Newly Published
SPECIAL ARTICLE  |   July 2019
Musings from an Unlikely Clinician–Scientist: 2018 American Society of Anesthesiologists Excellence in Research Award
Author Notes
  • From the Department of Anesthesia and the Department of Physiology, University of Toronto, Toronto, Canada; and the Department of Anesthesia, Sunnybrook Health Sciences Centre, Toronto, Canada.
  • Submitted for publication April 18, 2019. Accepted for publication May 13, 2019.
    Submitted for publication April 18, 2019. Accepted for publication May 13, 2019.×
  • Correspondence: Address correspondence to Dr. Orser: Chair, Department of Anesthesia, University of Toronto, Toronto, Ontario, Canada, M5S 1A8. beverley.orser@utoronto.ca. Information on purchasing reprints may be found at www.anesthesiology.org or on the masthead page at the beginning of this issue. Anesthesiology’s articles are made freely accessible to all readers, for personal use only, 6 months from the cover date of the issue.
Article Information
Central and Peripheral Nervous Systems / Pharmacology
SPECIAL ARTICLE   |   July 2019
Musings from an Unlikely Clinician–Scientist: 2018 American Society of Anesthesiologists Excellence in Research Award
Anesthesiology Newly Published on July 15, 2019. doi:10.1097/ALN.0000000000002881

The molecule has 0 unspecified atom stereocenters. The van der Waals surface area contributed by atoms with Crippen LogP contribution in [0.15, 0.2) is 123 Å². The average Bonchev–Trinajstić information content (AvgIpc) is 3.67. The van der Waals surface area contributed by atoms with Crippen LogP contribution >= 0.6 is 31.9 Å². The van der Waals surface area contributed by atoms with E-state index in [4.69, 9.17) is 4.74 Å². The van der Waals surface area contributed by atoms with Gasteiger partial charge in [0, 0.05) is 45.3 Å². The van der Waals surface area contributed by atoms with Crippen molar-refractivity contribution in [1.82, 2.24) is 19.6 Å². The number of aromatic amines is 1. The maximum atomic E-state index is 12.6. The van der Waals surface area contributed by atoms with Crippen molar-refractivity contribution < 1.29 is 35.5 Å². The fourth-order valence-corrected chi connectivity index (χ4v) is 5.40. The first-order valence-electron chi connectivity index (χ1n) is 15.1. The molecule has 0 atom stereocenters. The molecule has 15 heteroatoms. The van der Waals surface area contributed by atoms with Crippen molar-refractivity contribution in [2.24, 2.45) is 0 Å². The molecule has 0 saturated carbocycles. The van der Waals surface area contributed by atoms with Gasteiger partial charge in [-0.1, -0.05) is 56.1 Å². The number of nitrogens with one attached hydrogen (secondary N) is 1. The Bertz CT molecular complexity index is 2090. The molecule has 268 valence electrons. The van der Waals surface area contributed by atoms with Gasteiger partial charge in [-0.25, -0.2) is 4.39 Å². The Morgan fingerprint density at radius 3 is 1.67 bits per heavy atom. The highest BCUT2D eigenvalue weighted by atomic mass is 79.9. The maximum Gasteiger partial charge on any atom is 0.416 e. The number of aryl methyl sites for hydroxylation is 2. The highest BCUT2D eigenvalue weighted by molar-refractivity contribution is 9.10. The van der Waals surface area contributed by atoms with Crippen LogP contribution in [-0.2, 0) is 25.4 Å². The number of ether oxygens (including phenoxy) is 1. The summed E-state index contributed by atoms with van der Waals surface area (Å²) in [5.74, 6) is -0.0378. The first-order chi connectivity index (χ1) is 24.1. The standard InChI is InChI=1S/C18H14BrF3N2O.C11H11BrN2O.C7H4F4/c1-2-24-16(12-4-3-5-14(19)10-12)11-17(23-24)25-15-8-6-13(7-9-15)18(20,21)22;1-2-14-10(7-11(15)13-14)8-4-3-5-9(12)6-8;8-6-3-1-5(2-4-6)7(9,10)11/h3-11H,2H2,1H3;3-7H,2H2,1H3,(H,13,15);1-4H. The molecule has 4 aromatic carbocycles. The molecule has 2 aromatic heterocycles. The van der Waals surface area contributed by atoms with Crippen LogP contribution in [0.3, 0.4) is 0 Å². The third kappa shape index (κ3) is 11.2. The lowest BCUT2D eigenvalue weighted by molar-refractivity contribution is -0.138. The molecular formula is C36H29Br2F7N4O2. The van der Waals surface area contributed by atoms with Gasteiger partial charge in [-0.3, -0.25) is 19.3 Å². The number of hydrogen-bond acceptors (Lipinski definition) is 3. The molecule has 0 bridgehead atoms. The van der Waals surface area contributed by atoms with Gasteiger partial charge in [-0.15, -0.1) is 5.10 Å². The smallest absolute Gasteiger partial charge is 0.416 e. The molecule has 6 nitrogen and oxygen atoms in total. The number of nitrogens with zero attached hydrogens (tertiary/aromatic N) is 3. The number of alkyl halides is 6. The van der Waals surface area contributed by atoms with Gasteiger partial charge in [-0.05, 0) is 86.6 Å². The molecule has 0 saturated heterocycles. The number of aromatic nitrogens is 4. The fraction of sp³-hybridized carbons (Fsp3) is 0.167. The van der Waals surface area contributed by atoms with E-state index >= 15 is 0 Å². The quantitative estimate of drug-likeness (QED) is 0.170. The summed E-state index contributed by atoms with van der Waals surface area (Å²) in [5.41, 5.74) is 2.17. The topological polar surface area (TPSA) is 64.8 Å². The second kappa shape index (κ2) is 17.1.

Anesthesiology Newly Published on July 15, 2019. doi:10.1097/ALN.0000000000002881
Abstract

This article, which stems from the 2018 American Society of Anesthesiologists Excellence in Research Award Lecture, aims to encourage young investigators, offer advice, and share several early life experiences that have influenced the author’s career as an anesthesiologist and clinician–scientist. The article also describes key discoveries that have increased understanding of the role of γ-aminobutyric acid type A (GABAA) receptors in health and disease. The author’s research team identified the unique pharmacologic properties of extrasynaptic GABAA receptors and their role in the anesthetic state. The author’s team also showed that extrasynaptic GABAA receptors expressed in neuronal and nonneuronal cells contribute to a variety of disorders and are novel drug targets. The author’s overarching message is that young investigators must create their own unique narratives, train hard, be relentless in their studies and—most important—enjoy the journey of discovering new truths that will ultimately benefit patients.